Go to enough film festival Q&As, and it's the same questions. Where did the idea come from? How did you get cast? What did you shoot on? At the monthly Austin Spotlight Film Festival, the questions are more practical, like film school recommendations, and funding sources. That's because this festival is as much for filmmakers in the audience as for those screening their work. Festival founder Ali Alkhafaji said, "What I take away from these moments is that anyone can be a filmmaker, and that's the beauty of film."
Alkhafaji and his team first turned on the Spotlight last November, filling a three-hour monthly event with a simple format: shorts, trailers, music videos, even crowdfunding pitches. The subject matter is as diverse as any festival: In the January show, there was a documentary about Austin's weird homes tour, a drama following a farmer forced to abandon his son, and surrealist sketch comedy, with a woman dumped for not using puns. Each month, the audience selects a single film, and next November there will be the great screen-off, "which will be like the playoffs, so all the audience selections will square off," said Alkhafaji.
While it's the Austin Spotlight Film Festival, there are no restrictions on where a film can be shot. January's roster featured a heavy home field showing, plus entries from Houston, San Antonio, New York, L.A., and even India. But while the films may be international, Alkhafaji said he feels the show is distinctly Austin. "I've moved all over, and I've got to experience different pockets of film, and different ways that universities run their film program. Austin is the only one where I could run a monthly event like this, and be as successful as we have been. There's something about people who come here that's so warm and inviting."
The seed for the show was planted last spring, when Alkhafaji held a similar, one-off show at the Butterfly Bar. "I just opened it up to the general public and Facebook friends, and from there we had an overwhelming response, and saw a need for people in the Austin film community to have a platform." That feeling was amplified last October, when he hosted the Austin Under the Stars outdoor film festival. "There were people reaching out to me on pretty much a daily basis, asking when the next call for entries was, when's the next event date. I didn't really like the fact that I had to tell people, 'It's another six months before we can show your project.'" Being monthly, he said, "I want people to know we're always there."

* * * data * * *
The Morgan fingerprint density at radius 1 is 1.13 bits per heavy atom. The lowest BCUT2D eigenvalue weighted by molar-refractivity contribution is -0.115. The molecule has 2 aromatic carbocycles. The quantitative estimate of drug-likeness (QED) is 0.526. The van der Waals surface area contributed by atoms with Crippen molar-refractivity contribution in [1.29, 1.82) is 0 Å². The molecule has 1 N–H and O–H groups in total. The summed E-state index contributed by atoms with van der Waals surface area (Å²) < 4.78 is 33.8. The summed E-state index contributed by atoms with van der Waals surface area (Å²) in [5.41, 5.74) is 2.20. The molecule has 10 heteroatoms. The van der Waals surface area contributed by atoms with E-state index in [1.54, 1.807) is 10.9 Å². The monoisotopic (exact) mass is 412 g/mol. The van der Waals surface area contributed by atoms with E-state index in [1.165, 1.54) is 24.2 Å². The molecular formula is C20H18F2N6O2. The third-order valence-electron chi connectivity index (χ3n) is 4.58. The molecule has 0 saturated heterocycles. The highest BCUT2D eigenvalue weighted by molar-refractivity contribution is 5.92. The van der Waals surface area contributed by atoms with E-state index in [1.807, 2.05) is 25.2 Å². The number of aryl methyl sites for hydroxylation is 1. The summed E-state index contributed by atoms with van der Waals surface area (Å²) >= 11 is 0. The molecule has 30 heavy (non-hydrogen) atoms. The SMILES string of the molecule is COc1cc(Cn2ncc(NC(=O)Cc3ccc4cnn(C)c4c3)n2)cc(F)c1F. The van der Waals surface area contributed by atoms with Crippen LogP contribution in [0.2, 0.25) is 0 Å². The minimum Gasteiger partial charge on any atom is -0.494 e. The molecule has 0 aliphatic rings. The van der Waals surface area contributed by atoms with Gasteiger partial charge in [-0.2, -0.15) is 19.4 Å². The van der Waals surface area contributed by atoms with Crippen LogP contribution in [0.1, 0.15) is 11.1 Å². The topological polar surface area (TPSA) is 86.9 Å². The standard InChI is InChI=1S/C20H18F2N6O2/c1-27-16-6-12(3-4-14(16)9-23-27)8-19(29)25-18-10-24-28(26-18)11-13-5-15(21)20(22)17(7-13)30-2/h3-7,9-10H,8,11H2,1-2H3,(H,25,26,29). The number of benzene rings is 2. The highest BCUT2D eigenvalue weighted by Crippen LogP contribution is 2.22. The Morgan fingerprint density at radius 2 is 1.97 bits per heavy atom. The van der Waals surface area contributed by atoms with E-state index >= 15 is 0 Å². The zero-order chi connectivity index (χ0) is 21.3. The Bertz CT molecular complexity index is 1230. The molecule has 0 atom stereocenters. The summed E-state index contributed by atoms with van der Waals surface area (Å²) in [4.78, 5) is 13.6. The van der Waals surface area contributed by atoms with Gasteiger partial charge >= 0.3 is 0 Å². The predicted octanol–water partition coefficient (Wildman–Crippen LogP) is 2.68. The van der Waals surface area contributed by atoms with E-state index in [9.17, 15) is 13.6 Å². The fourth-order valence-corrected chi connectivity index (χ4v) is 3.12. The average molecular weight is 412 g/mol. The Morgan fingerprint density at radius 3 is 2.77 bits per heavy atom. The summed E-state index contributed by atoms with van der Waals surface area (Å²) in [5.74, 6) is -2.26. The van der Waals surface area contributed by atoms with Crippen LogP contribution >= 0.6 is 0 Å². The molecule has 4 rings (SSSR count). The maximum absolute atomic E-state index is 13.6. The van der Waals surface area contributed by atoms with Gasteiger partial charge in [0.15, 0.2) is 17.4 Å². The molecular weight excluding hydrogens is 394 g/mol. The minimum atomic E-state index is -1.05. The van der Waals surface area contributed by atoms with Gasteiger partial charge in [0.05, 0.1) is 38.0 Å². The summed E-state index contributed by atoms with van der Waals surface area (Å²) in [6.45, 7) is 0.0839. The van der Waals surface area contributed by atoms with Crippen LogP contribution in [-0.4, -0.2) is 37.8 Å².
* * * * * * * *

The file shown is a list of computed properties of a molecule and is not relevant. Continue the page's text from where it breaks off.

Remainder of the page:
Austin Spotlight is not intended as the antidote to the annual festivals, but to complement them, and provide even more, and more immediate, opportunities. Alkhafaji said, "Once you create a project, you have a lot of momentum and energy to really promote it in the best way possible. To see that project, up on the big screen right after you finish it, is the best feeling in the world. Even if you don't win anything, it's the pride in your project, and knowing that it got into a festival, and knowing that a lot of people sat there and watched it with you."
The next Austin Spotlight Film Festival takes place Feb. 21 at Vulcan Gas Company, 418 E. Sixth. Submission guidelines and tickets at www.austinspotlightfilmfestival.com.
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